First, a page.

The Art and Science of Making Rosin (Colophonia Resina)
If you are not familiar with the process of making rosin, brace yourself for a cannabis DIY experience that will turn around your consumption instantly and forever.
But what is rosin? It is a concentrate made through the exposure of cannabis to pressure and heat to force out cannabinoids and terpenes found in the trichome glands. Additionally, rosin can be made out of dry sift, flower, or subpar hash with tools you likely have in your house.
Since it is made without necessarily using solvents that can alter the flavor, users who do not want any kind of man-made chemicals in their systems prefer it. The technique of extraction has been put into use by other industries for many years. It is like squeezing oil out of olive or juice out of an orange. The rosin making process starts by pressing the material until it produces a solventless, potent concentrate. It could even turn into hash that will not melt into a malleable product.
The rosin technology has been in existence for so many years, but it was not that popular until Phil Salazar started sharing photos of his experiments on rosin and discussing techniques with cannabis users. While Salazar is not responsible for the invention of the extraction process, he played an essential role in creating the much-needed hype that motivated many rosin enthusiasts to start experimenting on their own. Are you ready to start? Let’s dive into it!
Before you create your inaugural batch of rosin, you will need parchment paper, hair straighter, cannabis, heat resistant gloves, a rosin bag and a dabber, to collect rosin once finished.
In addition, 2-inch plates with a hair straightener and adjustable temperature perfectly controls work, but the process will still be effective low medium, high settings straightener. It will only take you a little trial and error to figure which one is the best.
In the rosin making process, temperature plays a very important role in determining the overall yield and quality as the perfect temperature is heavily linked to the chemical composition of cannabis used. If your dry sift, flower or hash is terpene-rich, much lower temperatures are needed.
The reason behind this is that terpenes squeezed out of trichrome in the previous press act as a solvent to stimulate the rosin process. With limited terpenes left to play that role, you will need more heat and pressure to get the cannabinoids out of glands.
Making Rosin and Temperature Levels
Just like the thumb rule says, the levels of temperatures between 260-310° or 120-148° will produce a more stable and firm resultant like rosin makers. Temperatures between 300-335° or 149-168° tend to produce sappier textures. These temperatures are not ideal for rosin making. Therefore, it is recommended that you work with temperatures that will produce a much more firm, dependable, and stable rosin. Temperatures have a very important role in determining how the final product will look like. Using the available tools carefully is also very important.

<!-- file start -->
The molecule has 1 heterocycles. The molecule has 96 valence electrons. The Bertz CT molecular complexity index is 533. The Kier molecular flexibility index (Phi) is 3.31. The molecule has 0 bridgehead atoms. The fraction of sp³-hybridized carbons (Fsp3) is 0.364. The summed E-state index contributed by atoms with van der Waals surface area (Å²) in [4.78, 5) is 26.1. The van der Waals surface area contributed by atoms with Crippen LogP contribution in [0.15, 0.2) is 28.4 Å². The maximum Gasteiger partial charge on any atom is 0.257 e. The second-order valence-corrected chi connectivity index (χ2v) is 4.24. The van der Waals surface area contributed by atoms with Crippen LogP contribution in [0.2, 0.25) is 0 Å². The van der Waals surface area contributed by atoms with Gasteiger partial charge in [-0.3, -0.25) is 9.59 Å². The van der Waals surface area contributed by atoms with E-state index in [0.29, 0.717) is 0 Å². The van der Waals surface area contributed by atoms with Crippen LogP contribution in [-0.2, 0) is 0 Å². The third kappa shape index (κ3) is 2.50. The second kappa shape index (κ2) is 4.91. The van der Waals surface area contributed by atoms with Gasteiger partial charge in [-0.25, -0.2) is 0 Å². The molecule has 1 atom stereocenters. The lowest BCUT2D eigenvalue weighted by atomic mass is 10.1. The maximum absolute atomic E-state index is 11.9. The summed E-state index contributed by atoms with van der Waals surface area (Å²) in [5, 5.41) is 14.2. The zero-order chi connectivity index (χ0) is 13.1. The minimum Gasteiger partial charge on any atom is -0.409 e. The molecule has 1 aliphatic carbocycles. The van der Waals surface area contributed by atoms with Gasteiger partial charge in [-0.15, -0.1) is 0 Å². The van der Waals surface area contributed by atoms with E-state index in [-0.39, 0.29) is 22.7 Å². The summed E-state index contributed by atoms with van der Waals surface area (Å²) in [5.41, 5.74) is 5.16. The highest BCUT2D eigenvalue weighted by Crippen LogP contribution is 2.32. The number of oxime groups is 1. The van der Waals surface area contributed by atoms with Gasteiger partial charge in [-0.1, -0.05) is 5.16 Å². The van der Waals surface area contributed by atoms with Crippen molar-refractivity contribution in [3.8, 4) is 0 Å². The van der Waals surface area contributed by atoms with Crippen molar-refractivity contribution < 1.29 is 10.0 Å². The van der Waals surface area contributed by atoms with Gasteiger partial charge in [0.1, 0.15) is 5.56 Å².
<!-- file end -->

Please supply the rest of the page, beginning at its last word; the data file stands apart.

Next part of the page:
You can also make it through pressing a gently broken, full-spectrum nug directly in between 2 pieces of parchment paper. Placing dry hash or sift into a rosin mesh bag or screen in the parchment paper can also give some tangible products. As much as more advanced rosin makers mostly use these bags and screens, they are also used to filter out the plant components that can possibly make way into the finished product. It is important to know that the smaller the size of the screen, the more particulates it will retain. This, however, will restrict the particle flow of rosin and consequently reduce the overall yield.
The Importance of Size
As you might be aware, picking the right screen size is a complicated balance that needs high concentration levels. The finer mesh screens are perfect for any kind of dry hash or sift. Additionally, the larger mesh screens can also be applied in either trims or light ground nugs. The use of gloves is highly recommended to avoid burning fingertips. A good number of hair straighteners come with a pair of gloves,. If you don’t have a piar of gloves, you can easily get them on online shopping platforms.
In case you are using a hair straightener, you must use hands to apply the necessary pressure through squeezing the tip of the flat iron. This should be done with caution.
Another thing to note with making rosin is that you should never overfill bags, screens, or parchment paper with unnecessary buds.